I met Camilla for the first time in reception and, amazingly, 21 years later we are still in touch (thank God for Facebook). Last time we saw each other we happened to both be in Japan, but this time we settled for meeting up in our hometown, London. Camilla suggested we meet at Frequency Café (near King’s Cross), which is a typical minimally styled independent café with a laid-back vibe and an array of delicious-looking pastries on display. It is a café by day and a bar by night, and would not look out of place in any hip city from LA to Tokyo.
What are you listening to/reading/watching at the moment?
I have been watching Spotless and The Missing and Chef's Table, all amazing! I recently enjoyed watching a short film about salt online for a new food magazine called Gather. I listen to Desert Island Discs but never music. I never read books but always read new food/design magazines.
I was eager to interview Camilla because she is such an interesting person with a fascinatingly obscure job. In simple words, Camilla is a food stylist – which I had no idea existed until I saw Camilla’s stunning Instagram feed (@c.m.c.w). Camilla also classifies herself as an “conceptual artist and restaurant consultant. I get hired for my eyes and aesthetic which is not normal!” Although, having said that, Camilla’s work is so dynamic that it is really difficult to define to a title – I would say Camilla is Camilla.
Camilla is her own brand. She is a beautiful and confident woman that is sure of who she is, what she likes/dislikes and where she wants to go.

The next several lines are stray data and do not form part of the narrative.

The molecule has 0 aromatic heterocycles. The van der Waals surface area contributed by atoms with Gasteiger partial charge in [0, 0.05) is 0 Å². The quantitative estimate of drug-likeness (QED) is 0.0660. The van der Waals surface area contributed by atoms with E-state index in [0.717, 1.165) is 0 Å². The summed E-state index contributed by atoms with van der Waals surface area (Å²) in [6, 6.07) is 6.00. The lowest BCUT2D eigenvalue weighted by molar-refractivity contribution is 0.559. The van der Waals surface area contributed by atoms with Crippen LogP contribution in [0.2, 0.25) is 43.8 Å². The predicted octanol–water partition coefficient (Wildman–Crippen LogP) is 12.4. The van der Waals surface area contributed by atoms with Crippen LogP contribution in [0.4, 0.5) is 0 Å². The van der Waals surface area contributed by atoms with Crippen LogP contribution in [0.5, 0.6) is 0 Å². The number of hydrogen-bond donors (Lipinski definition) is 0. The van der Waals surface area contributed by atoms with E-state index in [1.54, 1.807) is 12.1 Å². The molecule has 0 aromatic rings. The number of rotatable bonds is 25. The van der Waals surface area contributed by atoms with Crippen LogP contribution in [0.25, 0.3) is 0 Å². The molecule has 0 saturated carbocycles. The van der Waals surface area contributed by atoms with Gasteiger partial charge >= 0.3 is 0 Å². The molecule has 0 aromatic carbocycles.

Describe yourself in 3 words and your life in 3 sentences:
I am an organised, approachable and a food-addict.
It’s like a yo-yo up and down (literally), exciting, nerve-wrecking and challenging.
I work with different people every day, in a different environment on a different project, and that makes it great.
I like to discover things, write to people (as in postcards – I try to write 5 postcards a week) and travel.
What is a food stylist? Is that how you'd describe yourself?
So there is a traditional food stylist - someone like Jamie Oliver would hire them and they would make a bowl of soup look really pretty on a napkin with a spoon – for a cookbook or for a magazine or whatever. They are normally a home economist as well, so they actually cook the food as well. Most commercial food stylists have five years of experience as a chef, but I decided to avoid that.
Instead Camilla, focuses on a “conceptual route” to help people develop their “brand personality” and then produce “images of art” to reflect that. Camilla likes working with her clients from their concept to their images in order portray their style, from moody and minimal, to pop-y and colourful.
It is clear that Camilla pours her whole heart into what she does. Camilla admits that “opposite to most people, I work with people and things I like rather than because of what I do”; so even though she works for commercial clients like Burger King to pay the rent, she aims to spend half a day per month freelancing for a start-up. Though she rarely gets clients calling her, it is remarkable how Camilla describes how she finds her clients on her “research journeys”; from looking through magazines like Root + Bone then contacting the restaurant or the photographer, to scouring the streets and chatting to the clients in person. But since Camilla is so outgoing, it is not that surprising that she can develop a rapport with clients so easily.